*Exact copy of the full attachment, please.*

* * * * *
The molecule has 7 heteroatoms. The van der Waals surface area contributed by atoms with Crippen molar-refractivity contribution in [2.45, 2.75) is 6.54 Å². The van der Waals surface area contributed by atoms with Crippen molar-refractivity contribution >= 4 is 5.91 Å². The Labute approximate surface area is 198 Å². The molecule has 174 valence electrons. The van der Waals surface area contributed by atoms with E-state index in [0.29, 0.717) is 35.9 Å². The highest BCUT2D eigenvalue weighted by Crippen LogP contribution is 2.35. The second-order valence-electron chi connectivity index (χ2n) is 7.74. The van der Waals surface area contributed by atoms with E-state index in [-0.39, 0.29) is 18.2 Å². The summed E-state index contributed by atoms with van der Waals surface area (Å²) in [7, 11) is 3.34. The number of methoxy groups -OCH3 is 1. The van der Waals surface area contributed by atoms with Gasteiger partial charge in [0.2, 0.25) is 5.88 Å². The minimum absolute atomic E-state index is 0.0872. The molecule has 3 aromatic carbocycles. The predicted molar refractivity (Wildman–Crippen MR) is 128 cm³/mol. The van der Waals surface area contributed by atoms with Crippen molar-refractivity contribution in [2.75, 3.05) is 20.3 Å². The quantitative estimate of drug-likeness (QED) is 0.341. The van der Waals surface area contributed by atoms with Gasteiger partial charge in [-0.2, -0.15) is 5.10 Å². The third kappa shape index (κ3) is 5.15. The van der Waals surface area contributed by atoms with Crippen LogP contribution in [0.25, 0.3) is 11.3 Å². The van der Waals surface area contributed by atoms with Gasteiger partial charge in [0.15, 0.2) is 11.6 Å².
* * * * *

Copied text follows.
The molecule has 7 heteroatoms. The van der Waals surface area contributed by atoms with Crippen molar-refractivity contribution in [2.45, 2.75) is 6.54 Å². The van der Waals surface area contributed by atoms with Crippen molar-refractivity contribution >= 4 is 5.91 Å². The Labute approximate surface area is 198 Å². The molecule has 174 valence electrons. The van der Waals surface area contributed by atoms with E-state index in [0.29, 0.717) is 35.9 Å². The highest BCUT2D eigenvalue weighted by Crippen LogP contribution is 2.35. The second-order valence-electron chi connectivity index (χ2n) is 7.74. The van der Waals surface area contributed by atoms with E-state index in [-0.39, 0.29) is 18.2 Å². The summed E-state index contributed by atoms with van der Waals surface area (Å²) in [7, 11) is 3.34. The number of methoxy groups -OCH3 is 1. The van der Waals surface area contributed by atoms with Gasteiger partial charge in [0.2, 0.25) is 5.88 Å². The minimum absolute atomic E-state index is 0.0872. The molecule has 3 aromatic carbocycles. The predicted molar refractivity (Wildman–Crippen MR) is 128 cm³/mol. The van der Waals surface area contributed by atoms with Crippen molar-refractivity contribution in [2.75, 3.05) is 20.3 Å². The quantitative estimate of drug-likeness (QED) is 0.341. The van der Waals surface area contributed by atoms with Gasteiger partial charge in [-0.2, -0.15) is 5.10 Å². The third kappa shape index (κ3) is 5.15. The van der Waals surface area contributed by atoms with Crippen LogP contribution in [0.25, 0.3) is 11.3 Å². The van der Waals surface area contributed by atoms with Gasteiger partial charge in [0.15, 0.2) is 11.6 Å².